How have the structure and strategy of the American industrial enterprise evolved in response to environmentalism, and what are the dynamics by which this transformation has taken place? To answer these questions, this dissertation draws upon the theoretical field of organizational behavior and in particular, institutional theory. In explaining the emergence of corporate environmental management strategies, I find that what we have been witnessing over the past three decades has been the co-evolution of institutions outside the firm and the structures and strategies inside the firm. Both have been continually evolving as new events or crises call attention to the need for new forms of broadly accepted legitimate behavior. The status of corporate environmental management is explained as the historical product of this external examination, the result of what is described as a negotiation among the internal members of the firm and external members of the institutional field: primarily the government, other firms sharing similar technological and political constraints, and external environmental interests. Using a content analysis of two trade journals and a statistical review of federal case law, both studies being longitudinal from 1960 - 1993, this dissertation links the evolution of corporate attention and strategy, not simply with shifts in environmental costs, but rather with shifts in the makeup and power balances in the institutional field. Observed to be in an interactive relationship, the institutional field, corporate attention and corporate strategy were found to have evolved through a concurrent four stage evolution, with transitions in 1970, 1981-1983 and 1988-1990. To further build this analysis, case studies of the Amoco Corporation and the environmental investor group, the Council of Environmentally Responsible Economies (CERES) provide additional insights into the institutional model. These results have practical implications for the business manager, policy analyst and environmental activist and theoretical implications for the organizational theorist.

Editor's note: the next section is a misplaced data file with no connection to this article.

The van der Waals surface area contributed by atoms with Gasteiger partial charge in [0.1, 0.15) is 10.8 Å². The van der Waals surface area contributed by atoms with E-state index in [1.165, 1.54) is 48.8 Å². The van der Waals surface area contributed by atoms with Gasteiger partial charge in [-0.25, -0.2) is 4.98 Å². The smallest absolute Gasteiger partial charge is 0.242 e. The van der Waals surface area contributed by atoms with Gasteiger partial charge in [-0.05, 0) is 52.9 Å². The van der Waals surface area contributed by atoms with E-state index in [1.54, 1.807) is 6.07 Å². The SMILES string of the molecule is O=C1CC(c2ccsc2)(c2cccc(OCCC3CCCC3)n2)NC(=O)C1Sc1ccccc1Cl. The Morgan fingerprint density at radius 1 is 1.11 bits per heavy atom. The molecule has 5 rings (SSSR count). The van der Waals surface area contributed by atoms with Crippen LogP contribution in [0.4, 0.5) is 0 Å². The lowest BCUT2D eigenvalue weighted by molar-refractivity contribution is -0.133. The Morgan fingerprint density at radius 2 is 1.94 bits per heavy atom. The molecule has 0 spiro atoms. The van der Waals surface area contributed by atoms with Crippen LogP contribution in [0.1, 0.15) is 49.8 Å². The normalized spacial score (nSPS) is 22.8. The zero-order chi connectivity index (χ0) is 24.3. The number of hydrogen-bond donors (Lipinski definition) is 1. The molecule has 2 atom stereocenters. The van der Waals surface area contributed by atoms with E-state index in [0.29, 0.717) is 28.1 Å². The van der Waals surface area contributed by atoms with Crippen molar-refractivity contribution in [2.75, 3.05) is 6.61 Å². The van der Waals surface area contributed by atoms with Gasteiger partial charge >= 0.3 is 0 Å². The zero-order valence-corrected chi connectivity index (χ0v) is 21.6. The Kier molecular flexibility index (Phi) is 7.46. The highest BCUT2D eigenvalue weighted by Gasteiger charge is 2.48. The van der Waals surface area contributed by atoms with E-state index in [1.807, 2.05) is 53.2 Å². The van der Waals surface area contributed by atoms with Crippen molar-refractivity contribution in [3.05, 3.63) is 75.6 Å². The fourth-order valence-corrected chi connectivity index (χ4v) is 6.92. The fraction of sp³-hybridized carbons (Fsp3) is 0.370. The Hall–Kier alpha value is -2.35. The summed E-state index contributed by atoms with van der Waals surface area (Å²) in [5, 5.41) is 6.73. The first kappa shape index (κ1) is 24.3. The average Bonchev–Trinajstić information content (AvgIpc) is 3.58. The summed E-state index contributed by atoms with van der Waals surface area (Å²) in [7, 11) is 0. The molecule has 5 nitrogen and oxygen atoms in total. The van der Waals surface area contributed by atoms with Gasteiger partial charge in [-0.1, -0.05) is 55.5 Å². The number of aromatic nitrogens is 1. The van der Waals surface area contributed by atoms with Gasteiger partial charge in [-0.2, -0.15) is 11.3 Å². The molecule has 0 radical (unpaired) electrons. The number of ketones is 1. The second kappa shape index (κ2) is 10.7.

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Fred Moavenzadeh, John Ehrenfeld, Robert Thomas, William Ocasio, William Pounds, David Marks